Brazil's top court opens vote on decriminalizing abortion up to 12th week of pregnancy



SAO PAULO (AP) — Brazil’s top court opened a session Friday that will decide whether abortion up to the 12th week of pregnancy will be decriminalized nationwide.

The South American nation currently allows abortions only in cases of rape, an evident risk to the mother’s health or if the fetus has no functioning brain.

The Supreme Court’s Chief Justice Rosa Weber put the issue forward in an online session Friday and cast her vote in favor of the action. She will retire in October after she turns 75, the age limit for members of the court. Ten more justices are yet to vote, but there is no set date for when the hearing will continue.

Weber said in her decision that Brazil’s standing on abortions does not consider “equal protection of women’s fundamental rights by giving absolute prevalence of the guardianship of the potential life” — the fetus.

“Criminalizing the conduct of voluntarily interrupting the pregnancy, without restrictions,” Weber wrote, “hits the core of women’s rights to freedom, self-determination, intimacy, reproductive liberty and their dignity.”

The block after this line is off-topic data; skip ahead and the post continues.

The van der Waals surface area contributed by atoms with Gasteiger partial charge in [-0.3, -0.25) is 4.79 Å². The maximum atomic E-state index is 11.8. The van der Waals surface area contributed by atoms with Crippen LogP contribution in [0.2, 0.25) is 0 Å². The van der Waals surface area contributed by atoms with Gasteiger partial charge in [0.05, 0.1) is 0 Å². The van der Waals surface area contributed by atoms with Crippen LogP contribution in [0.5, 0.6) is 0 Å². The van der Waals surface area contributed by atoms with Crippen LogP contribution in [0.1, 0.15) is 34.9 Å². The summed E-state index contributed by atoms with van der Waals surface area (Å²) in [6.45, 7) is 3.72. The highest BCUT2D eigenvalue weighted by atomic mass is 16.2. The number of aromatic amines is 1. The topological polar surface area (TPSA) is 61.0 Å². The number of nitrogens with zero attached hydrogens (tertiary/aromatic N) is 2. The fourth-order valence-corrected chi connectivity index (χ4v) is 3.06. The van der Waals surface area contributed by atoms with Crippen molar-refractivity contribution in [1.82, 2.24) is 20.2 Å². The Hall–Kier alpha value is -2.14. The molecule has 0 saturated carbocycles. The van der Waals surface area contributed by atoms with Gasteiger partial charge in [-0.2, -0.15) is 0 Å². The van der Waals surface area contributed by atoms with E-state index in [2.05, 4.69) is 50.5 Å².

In 2018, a health ministry official said the government estimated that were about 1 million abortions annually outside the allowed conditions, with the unsafe procedures causing more than 250,000 hospitalizations and 200 deaths.

President Luiz Inácio Lula da Silva said in April last year during the campaign trail that anyone should be allowed to have an abortion, but within days he backtracked. He then said he opposes abortion although he believes women should be allowed the choice as a matter of public health.

A case last year shocked Brazilians after a conservative judge blocked for weeks a raped 11-year-old girl from ending her pregnancy in the southern state of Santa Catarina. The girl, who was 10 when she was raped, was in her 29th week when the abortion was finally carried out.

At the time, anti-abortion activists argued that it was way too late for the procedure. Brazilian law doesn’t mention a limit in the case of rape victims or when a woman’s life is in danger.

Debora Diniz, a Brown University researcher, conducted a 2016 survey in Brazil that found one in five respondents had an abortion by age 40. The survey of 2,002 Brazilian women found higher rates of abortion among those with less education and income.

Wealthier Brazilian women for many years travelled to the United States or Europe to get abortions without facing risks and legal obstacles they find at home. More recently, they have travelled to Argentina, the largest Latin American nation to allow the procedure since the end of 2020. Brazilians don’t need passports to enter Argentina.



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